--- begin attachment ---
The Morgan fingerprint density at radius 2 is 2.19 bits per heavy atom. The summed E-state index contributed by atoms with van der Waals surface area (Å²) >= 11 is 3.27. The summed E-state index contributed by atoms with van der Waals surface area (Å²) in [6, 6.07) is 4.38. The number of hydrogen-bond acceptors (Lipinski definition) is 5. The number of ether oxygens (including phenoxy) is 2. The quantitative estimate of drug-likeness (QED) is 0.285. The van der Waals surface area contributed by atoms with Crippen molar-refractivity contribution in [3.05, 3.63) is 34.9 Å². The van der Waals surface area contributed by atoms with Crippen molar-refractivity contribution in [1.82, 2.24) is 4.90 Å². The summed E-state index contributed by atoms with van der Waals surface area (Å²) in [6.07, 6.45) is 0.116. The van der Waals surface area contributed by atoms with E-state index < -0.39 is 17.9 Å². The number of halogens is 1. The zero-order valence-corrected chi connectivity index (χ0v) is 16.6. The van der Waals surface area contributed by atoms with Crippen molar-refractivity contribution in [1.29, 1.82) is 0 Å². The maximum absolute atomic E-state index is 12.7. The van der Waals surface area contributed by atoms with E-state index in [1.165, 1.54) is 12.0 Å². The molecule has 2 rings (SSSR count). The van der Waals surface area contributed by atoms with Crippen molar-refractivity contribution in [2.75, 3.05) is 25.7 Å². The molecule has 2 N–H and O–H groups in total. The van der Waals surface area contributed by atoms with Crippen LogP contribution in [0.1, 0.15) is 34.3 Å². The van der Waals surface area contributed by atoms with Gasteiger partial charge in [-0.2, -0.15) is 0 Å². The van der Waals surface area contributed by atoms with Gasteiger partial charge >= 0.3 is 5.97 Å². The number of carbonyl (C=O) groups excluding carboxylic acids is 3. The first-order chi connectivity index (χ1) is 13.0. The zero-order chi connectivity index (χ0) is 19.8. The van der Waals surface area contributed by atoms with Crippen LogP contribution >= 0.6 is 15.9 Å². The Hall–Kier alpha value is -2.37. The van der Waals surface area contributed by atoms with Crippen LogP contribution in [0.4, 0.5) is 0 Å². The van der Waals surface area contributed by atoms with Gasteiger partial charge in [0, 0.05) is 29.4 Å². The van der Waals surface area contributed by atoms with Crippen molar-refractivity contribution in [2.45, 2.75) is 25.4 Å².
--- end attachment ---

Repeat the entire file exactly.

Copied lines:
The Morgan fingerprint density at radius 2 is 2.19 bits per heavy atom. The summed E-state index contributed by atoms with van der Waals surface area (Å²) >= 11 is 3.27. The summed E-state index contributed by atoms with van der Waals surface area (Å²) in [6, 6.07) is 4.38. The number of hydrogen-bond acceptors (Lipinski definition) is 5. The number of ether oxygens (including phenoxy) is 2. The quantitative estimate of drug-likeness (QED) is 0.285. The van der Waals surface area contributed by atoms with Crippen molar-refractivity contribution in [3.05, 3.63) is 34.9 Å². The van der Waals surface area contributed by atoms with Crippen molar-refractivity contribution in [1.82, 2.24) is 4.90 Å². The summed E-state index contributed by atoms with van der Waals surface area (Å²) in [6.07, 6.45) is 0.116. The van der Waals surface area contributed by atoms with E-state index < -0.39 is 17.9 Å². The number of halogens is 1. The zero-order valence-corrected chi connectivity index (χ0v) is 16.6. The van der Waals surface area contributed by atoms with Crippen molar-refractivity contribution in [1.29, 1.82) is 0 Å². The maximum absolute atomic E-state index is 12.7. The van der Waals surface area contributed by atoms with E-state index in [1.165, 1.54) is 12.0 Å². The molecule has 2 rings (SSSR count). The van der Waals surface area contributed by atoms with Crippen molar-refractivity contribution in [2.75, 3.05) is 25.7 Å². The molecule has 2 N–H and O–H groups in total. The van der Waals surface area contributed by atoms with Crippen LogP contribution in [0.1, 0.15) is 34.3 Å². The van der Waals surface area contributed by atoms with Gasteiger partial charge in [-0.2, -0.15) is 0 Å². The van der Waals surface area contributed by atoms with Gasteiger partial charge >= 0.3 is 5.97 Å². The number of carbonyl (C=O) groups excluding carboxylic acids is 3. The first-order chi connectivity index (χ1) is 13.0. The zero-order chi connectivity index (χ0) is 19.8. The van der Waals surface area contributed by atoms with Crippen LogP contribution >= 0.6 is 15.9 Å². The Hall–Kier alpha value is -2.37. The van der Waals surface area contributed by atoms with Crippen LogP contribution in [0.4, 0.5) is 0 Å². The van der Waals surface area contributed by atoms with Gasteiger partial charge in [0, 0.05) is 29.4 Å². The van der Waals surface area contributed by atoms with Crippen molar-refractivity contribution in [2.45, 2.75) is 25.4 Å².